9 Types Of Moody Black Roses

A closeup of a black rose
© iStock.com/iljacker

Written by Em Casalena

Updated: August 22, 2023

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The color black has long been linked with mystery, decay, and death. Examples include being the “black sheep” of the family, the black plague, and the underworld. Roses, in general, are a representation of love and warmth, as well as beauty, health, and romance. The mysterious and the beautiful are combined in the black rose, a mixture of two opposites.

But are black roses actually real? Is it possible to find a real rose to grow in one’s garden that is black and not just dyed black? In this guide, we’ll explore all of the unique qualities of the black rose, its history, its meaning, and a few common varieties to choose from

What Do Black Roses Mean?

Black roses are among the most exquisite flowers in the world because of their very profound hue. It appears astonishing that a live plant can produce flowers in such a dark shade and turn the connotation around to be where life meets death because black has long been associated with death, pessimism, sorrow, and mourning.

The black rose is frequently used as a death and bereavement emblem. The death card from the tarot decks is where this idea originated. The white rose on the death card symbolizes fresh starts after death, allowing one to find the silver lining in a terrible circumstance and hold out hope for a better future. On the other hand, black flowers stand for living life without hope for happiness or a chance to return to the past.

Leaving the depressing aspects of its meaning aside, black roses are also considered a sign of fresh starts and a positive representation of rebirth. As a result, it might be given as a present to someone beginning a new chapter in their life or used in literature to hint at a character’s impending shift.

Do Black Roses Exist Naturally?

It is this mystery that makes black roses such a well-liked flower. However, the true question is whether they actually exist in nature or are the result of human activity. The solution entirely favors human intervention, indicating that true black flowers are dyed rather than naturally occurring.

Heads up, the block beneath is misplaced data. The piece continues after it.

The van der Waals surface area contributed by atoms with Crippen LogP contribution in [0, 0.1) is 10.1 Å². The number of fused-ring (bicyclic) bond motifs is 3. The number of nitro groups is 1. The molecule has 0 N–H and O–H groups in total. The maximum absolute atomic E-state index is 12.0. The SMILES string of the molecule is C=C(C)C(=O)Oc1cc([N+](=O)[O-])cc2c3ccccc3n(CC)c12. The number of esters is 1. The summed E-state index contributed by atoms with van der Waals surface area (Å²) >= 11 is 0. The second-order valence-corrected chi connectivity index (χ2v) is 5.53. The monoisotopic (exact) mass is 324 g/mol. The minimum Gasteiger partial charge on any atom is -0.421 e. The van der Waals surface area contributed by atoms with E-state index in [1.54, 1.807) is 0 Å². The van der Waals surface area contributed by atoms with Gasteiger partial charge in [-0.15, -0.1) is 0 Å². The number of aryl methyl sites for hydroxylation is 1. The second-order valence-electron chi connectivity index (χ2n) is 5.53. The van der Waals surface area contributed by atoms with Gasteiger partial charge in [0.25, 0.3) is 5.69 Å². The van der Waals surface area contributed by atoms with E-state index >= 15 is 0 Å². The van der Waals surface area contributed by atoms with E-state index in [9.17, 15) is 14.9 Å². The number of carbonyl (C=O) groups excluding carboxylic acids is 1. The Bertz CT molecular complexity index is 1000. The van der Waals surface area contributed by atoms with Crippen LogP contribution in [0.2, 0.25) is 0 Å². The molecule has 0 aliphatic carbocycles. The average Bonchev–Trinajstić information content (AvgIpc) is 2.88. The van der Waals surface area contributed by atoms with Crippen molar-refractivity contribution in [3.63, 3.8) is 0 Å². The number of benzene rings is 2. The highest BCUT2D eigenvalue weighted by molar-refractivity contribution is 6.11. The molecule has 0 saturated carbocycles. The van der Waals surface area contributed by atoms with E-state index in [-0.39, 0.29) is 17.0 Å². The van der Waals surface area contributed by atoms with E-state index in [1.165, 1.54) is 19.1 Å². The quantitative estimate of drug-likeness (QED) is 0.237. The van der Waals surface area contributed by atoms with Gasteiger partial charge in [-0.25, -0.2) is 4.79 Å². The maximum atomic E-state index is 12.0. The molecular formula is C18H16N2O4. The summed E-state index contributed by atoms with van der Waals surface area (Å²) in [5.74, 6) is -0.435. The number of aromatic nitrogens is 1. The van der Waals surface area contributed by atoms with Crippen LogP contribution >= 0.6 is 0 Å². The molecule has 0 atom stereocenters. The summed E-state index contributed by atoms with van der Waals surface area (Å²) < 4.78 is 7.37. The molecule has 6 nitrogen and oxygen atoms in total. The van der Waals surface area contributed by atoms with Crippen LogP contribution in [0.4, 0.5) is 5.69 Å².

Black coloration in plants is highly uncommon, if not impossible, according to science. In actuality, horticultural plant varieties are the only ones with this. Only by putting specific rose plants into breeding programs and propagation processes may black roses be developed, albeit even this does not ensure fully colored black roses. Applying a black dye to the rose bushes or blossoms is another technique that may be used.

In actuality, tinted black roses are your best option if you want to create a unique vibe for a wedding or other event when surrounded by black roses because natural black roses do not exist. The good news is that the flower industry always has an alternative ready; in this case, black-tinted roses, which unfortunately cannot be found in nature. Even though they are fake, tinted black roses are stunning. In most cases, they are originally white roses that have been colored to give them a deep, smoky appearance. Any occasion may benefit from their added romance and elegance, which gives the event a mysterious yet feminine vibe. A different option is to encase the blossoms in black wax, though this is less common.

All of this being said, quite a few black roses varieties out there have been created via cross-breeding. While these roses aren’t truly black, they are very close!

Black Rose Varieties

Black Ice Rose

Botanical Name: Rosa ‘Black Ice’

The Iceberg rose, which is known for its strong lineage, gave rise to the cluster-flowered Black Ice floribunda rose, which bears a similar name. These amazing roses feature black buds that develop into stunning crimson blooms that bloom throughout summer and into the fall. They increase in height by two to three feet.

A bush of Black Ice roses growing in a garden

The Black Ice rose (pictured) has black buds that eventually turn bright red.

©Sergey V Kalyakin/Shutterstock.com

Black Baccara Rise

Botanical Name: Rosa ‘MEIdebenne’